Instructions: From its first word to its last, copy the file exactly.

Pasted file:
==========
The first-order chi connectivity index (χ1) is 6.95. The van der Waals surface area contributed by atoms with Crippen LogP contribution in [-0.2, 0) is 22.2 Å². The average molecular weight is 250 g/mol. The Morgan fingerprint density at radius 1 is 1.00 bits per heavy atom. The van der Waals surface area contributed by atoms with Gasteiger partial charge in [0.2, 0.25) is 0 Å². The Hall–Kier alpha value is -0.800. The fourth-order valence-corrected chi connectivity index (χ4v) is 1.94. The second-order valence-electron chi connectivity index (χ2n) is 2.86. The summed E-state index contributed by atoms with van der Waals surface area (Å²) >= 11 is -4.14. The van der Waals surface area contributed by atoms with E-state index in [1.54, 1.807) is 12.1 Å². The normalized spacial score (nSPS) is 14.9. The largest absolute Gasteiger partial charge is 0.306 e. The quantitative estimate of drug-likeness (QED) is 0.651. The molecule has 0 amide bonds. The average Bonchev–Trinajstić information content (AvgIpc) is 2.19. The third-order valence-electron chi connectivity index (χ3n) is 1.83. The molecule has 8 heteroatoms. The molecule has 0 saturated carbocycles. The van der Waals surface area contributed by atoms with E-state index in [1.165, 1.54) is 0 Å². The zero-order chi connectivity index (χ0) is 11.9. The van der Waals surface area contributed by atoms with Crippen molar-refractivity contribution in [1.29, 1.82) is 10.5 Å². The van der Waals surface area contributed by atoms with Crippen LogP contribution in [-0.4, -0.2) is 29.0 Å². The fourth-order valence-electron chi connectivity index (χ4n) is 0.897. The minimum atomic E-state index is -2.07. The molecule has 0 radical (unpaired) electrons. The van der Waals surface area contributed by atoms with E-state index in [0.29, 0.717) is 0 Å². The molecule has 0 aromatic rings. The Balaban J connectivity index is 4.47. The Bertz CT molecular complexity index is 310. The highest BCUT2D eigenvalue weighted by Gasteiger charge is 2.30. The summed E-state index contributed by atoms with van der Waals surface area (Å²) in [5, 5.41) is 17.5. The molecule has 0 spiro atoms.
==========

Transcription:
The first-order chi connectivity index (χ1) is 6.95. The van der Waals surface area contributed by atoms with Crippen LogP contribution in [-0.2, 0) is 22.2 Å². The average molecular weight is 250 g/mol. The Morgan fingerprint density at radius 1 is 1.00 bits per heavy atom. The van der Waals surface area contributed by atoms with Gasteiger partial charge in [0.2, 0.25) is 0 Å². The Hall–Kier alpha value is -0.800. The fourth-order valence-corrected chi connectivity index (χ4v) is 1.94. The second-order valence-electron chi connectivity index (χ2n) is 2.86. The summed E-state index contributed by atoms with van der Waals surface area (Å²) >= 11 is -4.14. The van der Waals surface area contributed by atoms with E-state index in [1.54, 1.807) is 12.1 Å². The normalized spacial score (nSPS) is 14.9. The largest absolute Gasteiger partial charge is 0.306 e. The quantitative estimate of drug-likeness (QED) is 0.651. The molecule has 0 amide bonds. The average Bonchev–Trinajstić information content (AvgIpc) is 2.19. The third-order valence-electron chi connectivity index (χ3n) is 1.83. The molecule has 8 heteroatoms. The molecule has 0 saturated carbocycles. The van der Waals surface area contributed by atoms with E-state index in [1.165, 1.54) is 0 Å². The zero-order chi connectivity index (χ0) is 11.9. The van der Waals surface area contributed by atoms with Crippen molar-refractivity contribution in [1.29, 1.82) is 10.5 Å². The van der Waals surface area contributed by atoms with Crippen LogP contribution in [-0.4, -0.2) is 29.0 Å². The fourth-order valence-electron chi connectivity index (χ4n) is 0.897. The minimum atomic E-state index is -2.07. The molecule has 0 radical (unpaired) electrons. The van der Waals surface area contributed by atoms with E-state index in [0.29, 0.717) is 0 Å². The molecule has 0 aromatic rings. The Balaban J connectivity index is 4.47. The Bertz CT molecular complexity index is 310. The highest BCUT2D eigenvalue weighted by Gasteiger charge is 2.30. The summed E-state index contributed by atoms with van der Waals surface area (Å²) in [5, 5.41) is 17.5. The molecule has 0 spiro atoms.